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    1. It’s good that your mom is a pleasant patient. My husband is too, but the people involved weren’t taking me seriously. I had to get my husband to be assertive along with me before things started to improve. I’m likely going to be advocating for my mom’s health soon, too. Thanks for sharing your experience, Joy.

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  5. Oh dear, I’m always assertive… oops… I don’t have an off switch! But in medical situations, of which I’ve dealt with few thankfully, mainly my Dad, I’ve found asking the right questions, or in my case a lot of questions and providing as much information as possible helps but mostly just being there. When Dad had a heart attack a few years back, the hospital staff were great, but busy. They were grateful to have someone there to get ice, water, a blanket etc. So I took a day off work every couple of days and drove the couple of hours to fill in what gaps I could. We won’t talk about what my stepmother wasn’t doing…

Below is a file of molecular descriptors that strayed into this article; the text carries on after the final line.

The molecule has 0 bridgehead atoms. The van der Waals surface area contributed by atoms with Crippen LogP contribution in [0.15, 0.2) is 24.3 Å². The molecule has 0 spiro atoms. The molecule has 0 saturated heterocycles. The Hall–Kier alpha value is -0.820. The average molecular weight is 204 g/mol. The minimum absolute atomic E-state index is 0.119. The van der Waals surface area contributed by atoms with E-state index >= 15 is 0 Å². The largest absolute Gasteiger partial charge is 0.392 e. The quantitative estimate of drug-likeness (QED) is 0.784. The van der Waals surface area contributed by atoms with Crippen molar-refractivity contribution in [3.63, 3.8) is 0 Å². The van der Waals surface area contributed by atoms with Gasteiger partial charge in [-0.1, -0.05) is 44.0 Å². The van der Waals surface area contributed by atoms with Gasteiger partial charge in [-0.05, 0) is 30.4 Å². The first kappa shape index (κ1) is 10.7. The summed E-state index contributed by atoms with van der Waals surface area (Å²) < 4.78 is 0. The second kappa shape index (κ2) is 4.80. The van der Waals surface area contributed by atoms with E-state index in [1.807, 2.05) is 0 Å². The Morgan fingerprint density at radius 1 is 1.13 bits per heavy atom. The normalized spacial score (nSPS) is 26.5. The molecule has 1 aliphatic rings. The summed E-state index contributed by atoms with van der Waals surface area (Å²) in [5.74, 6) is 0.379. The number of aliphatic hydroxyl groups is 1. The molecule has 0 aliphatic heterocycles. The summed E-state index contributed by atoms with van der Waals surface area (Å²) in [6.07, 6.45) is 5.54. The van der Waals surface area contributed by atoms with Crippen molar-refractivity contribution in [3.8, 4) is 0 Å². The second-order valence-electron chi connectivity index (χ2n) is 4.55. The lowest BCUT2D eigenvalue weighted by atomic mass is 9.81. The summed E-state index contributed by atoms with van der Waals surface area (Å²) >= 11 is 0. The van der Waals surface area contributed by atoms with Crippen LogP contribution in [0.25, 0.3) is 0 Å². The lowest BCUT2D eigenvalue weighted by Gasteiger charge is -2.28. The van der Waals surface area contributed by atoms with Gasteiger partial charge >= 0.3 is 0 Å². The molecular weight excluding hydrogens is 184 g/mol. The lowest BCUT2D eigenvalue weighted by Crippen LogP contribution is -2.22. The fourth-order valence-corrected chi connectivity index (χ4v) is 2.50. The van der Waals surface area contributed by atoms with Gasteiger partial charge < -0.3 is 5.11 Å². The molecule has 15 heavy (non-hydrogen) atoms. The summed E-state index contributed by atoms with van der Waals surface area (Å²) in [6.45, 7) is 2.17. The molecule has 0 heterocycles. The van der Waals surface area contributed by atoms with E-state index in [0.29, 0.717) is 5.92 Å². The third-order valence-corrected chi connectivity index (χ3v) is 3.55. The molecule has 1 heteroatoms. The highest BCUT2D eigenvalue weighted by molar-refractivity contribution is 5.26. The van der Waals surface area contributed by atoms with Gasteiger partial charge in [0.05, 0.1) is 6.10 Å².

It’s great that you were able to be there for Gary… as any caring/functional spouse or family member would be. It helps to have someone to think and speak about the details. Often when you’re incapacitated your mind doesn’t work, particularly if medicated.
    The G.O. is quite capable but usually even for doctors visits, check ups I ride shotgun because I’m better at details & explanations than he is… oh and there’s that perpetual assertiveness 🙂